C. Zhang, C. Sun, R. Su, and T. D. Pham, Segmentation of Clustered Nuclei Based on Curvature Weighting, In Image and Vision Computing New Zealand, Dunedin, New Zealand, 26-28 November 2012, pp.49-54.
22nd Oct, 2013
Lambert Zijp
Netherlands Cancer Institute
The replies from Changming Sun & Stephan Irgenfried deal with separating partially overlapping objects. The shape of them is NOT recovered.
I liked Changming's article, but at best it will give you following segmentation:
5 Recommendations
23rd Oct, 2013
Sandor Szenasi
Óbudai Egyetem
Maybe you would try some "ellipse fitting algorithm" instead of contour detection. There are several publications about cell nuclei separation using ellipse fitting.
Another approach can be the detection of concave/convex parts of the contour, this can help the seperation of the overlapping objects.
2 Recommendations
23rd Oct, 2013
Lambert Zijp
Netherlands Cancer Institute
@Chanukya & Sandor: could you please indicate how to recover the original SHAPE !! That is what Mahsa asks for; it is not about counting or some arbitrary separation.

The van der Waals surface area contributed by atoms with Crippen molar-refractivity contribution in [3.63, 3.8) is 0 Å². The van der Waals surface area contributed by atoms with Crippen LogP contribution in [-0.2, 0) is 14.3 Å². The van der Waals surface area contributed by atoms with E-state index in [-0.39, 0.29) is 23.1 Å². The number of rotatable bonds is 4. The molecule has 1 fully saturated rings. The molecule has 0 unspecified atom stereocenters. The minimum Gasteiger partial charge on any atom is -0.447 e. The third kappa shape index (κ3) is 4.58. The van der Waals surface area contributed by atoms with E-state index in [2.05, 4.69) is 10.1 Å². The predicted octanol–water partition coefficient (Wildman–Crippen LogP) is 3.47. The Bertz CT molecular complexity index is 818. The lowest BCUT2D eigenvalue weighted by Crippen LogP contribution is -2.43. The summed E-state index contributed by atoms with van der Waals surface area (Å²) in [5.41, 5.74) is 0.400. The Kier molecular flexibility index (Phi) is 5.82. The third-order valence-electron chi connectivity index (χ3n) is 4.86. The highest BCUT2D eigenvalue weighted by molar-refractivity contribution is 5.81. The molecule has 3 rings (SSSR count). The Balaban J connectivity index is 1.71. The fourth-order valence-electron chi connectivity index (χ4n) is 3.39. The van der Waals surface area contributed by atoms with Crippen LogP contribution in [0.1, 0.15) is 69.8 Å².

1 Recommendation
28th Oct, 2013
Joachim Pimiskern
BTW, just seen on Physorg:
Seems to be either ellipse fitting or an
Active Contour Model, or a combination.
More info on a researcher's (Ricard Delgado-Gonzalo) publication list:
Regards,
Joachim
2 Recommendations
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How can I separate the overlapping cell?
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hai  i need to separating the overlapping in this sputum cell. i have done rgb to hsv binary and morphology. now i dont know how to start to separate the overlapped.